Breast Cancer Fund Director of Science Elected Chair of the California Breast Cancer Research Program Council

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Breast Cancer Fund Director of Science

Sharima Rasanayagam, Ph.D., the director of science at the Breast Cancer Fund, has been elected chair of the California Breast Cancer Research Program (CBCRP) Council, and begins her one-year term on September 1.

For nearly a decade, the Breast Cancer Fund has played a leadership role in CBCRP, which is the largest state-funded breast cancer research funding program in the United States.

 “I hope to continue the great work advocates, scientists, doctors and patients have done to make the CBCRP what it is today,” Rasanayagam said. “I encourage the program to continue to focus a significant portion of its portfolio on prevention of the disease so we can learn how to stop the disease before it starts thereby saving lives and preventing suffering.”

Dr. Mhel Kavanaugh-Lynch has served as director of the California Breast Cancer Research Program since 1995, and has managed the awarding of 1,006 research grants to 108 different institutions and community organizations across California, totaling nearly $262 million.

 “The Breast Cancer Fund has been at the forefront of research efforts that aim to understand the environmental causes of breast cancer, and paths to prevention for more than a decade. I applaud their longtime leadership with the California Breast Cancer Research Program, and am confident that as CBCRP chair, Sharima Rasanayagam will help make an immediate impact on breast cancer prevention.”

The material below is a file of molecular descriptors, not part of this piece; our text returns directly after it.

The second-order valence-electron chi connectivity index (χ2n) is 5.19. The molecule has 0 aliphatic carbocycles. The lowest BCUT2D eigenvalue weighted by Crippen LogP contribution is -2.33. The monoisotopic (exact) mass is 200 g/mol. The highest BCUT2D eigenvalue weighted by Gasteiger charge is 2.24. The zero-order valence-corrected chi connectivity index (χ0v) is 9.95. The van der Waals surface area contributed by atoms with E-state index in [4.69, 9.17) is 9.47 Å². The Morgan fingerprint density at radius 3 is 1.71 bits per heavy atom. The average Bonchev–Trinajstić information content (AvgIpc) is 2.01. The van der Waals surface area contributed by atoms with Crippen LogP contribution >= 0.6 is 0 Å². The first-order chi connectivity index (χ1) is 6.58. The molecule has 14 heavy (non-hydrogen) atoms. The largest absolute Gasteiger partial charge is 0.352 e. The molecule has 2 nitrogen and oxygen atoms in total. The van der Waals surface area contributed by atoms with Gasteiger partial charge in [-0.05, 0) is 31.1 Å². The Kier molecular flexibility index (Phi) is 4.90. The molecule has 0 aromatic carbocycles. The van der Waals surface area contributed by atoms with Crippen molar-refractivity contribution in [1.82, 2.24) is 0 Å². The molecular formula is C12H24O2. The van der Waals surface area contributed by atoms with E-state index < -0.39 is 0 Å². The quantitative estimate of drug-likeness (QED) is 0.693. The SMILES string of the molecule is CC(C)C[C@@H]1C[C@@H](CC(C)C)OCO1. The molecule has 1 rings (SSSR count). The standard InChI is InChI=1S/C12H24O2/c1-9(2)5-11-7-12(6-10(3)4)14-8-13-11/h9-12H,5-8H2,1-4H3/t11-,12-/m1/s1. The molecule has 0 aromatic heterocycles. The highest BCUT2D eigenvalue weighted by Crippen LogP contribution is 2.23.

Fifty percent of CBCRP’s available funds, which mainly come from California’s tobacco tax, are applied to investigator-initiated research projects that focus on highly innovative ideas, translational research, and community participation and address the following topics:

  • The community impact of breast cancer: The social context
  • Etiology and prevention: Finding the underlying causes
  • Biology of the breast cell: The basic science of the disease
  • Detection, prognosis and treatment: Delivering clinical solutions

The other 50 percent of CBCRP funds are allocated to program-initiated research projects to:

  • Identify and eliminate environmental causes of breast cancer.
  • Identify and eliminate disparities/inequitiesin the burden of breast cancer in California.
  • Develop population-level interventions (including policy research) on known or suspected breast cancer risk factors and protective measures.
  • Develop targeted interventions for high-risk individuals, including new methods for identifying or assessing risk.

As chair, Sharima will lead the CBCRP council in finalizing funding solicitation and in selecting projects that will be funded. This goes hand-in-hand with Sharima’s role as director of science of the Breast Cancer Fund, where she oversees the organization’s science-related activities, including monitoring and interpreting emerging scientific research, and developing and managing science-related program and policy initiatives.

Before coming to the Breast Cancer Fund, Sharima was the founding academic coordinator at the U.C. Berkeley Institute for the Environment, where she built the institute from the ground up and fostered university-wide discussions on environmental issues. Previously, she served as consul for science and technology at the U.K. Consulate-General in San Francisco, where she built ties between scientists in the U.K. and California, encouraging collaboration on research and business ventures. Sharima holds a Ph.D. in microbiology from the University of Kent at Canterbury, U.K.

Breast Cancer Fund President and CEO Jeanne Rizzo served as chair of the CBCRP council in 2010, and continues to serve on CBCRP’s Strategy Advisors Group. Breast Cancer Fund Senior Policy Strategist Nancy Buermeyer serves on CBCRP’s Policy Research Advisory Group.

For more information about CBCRP: http://www.cbcrp.org/

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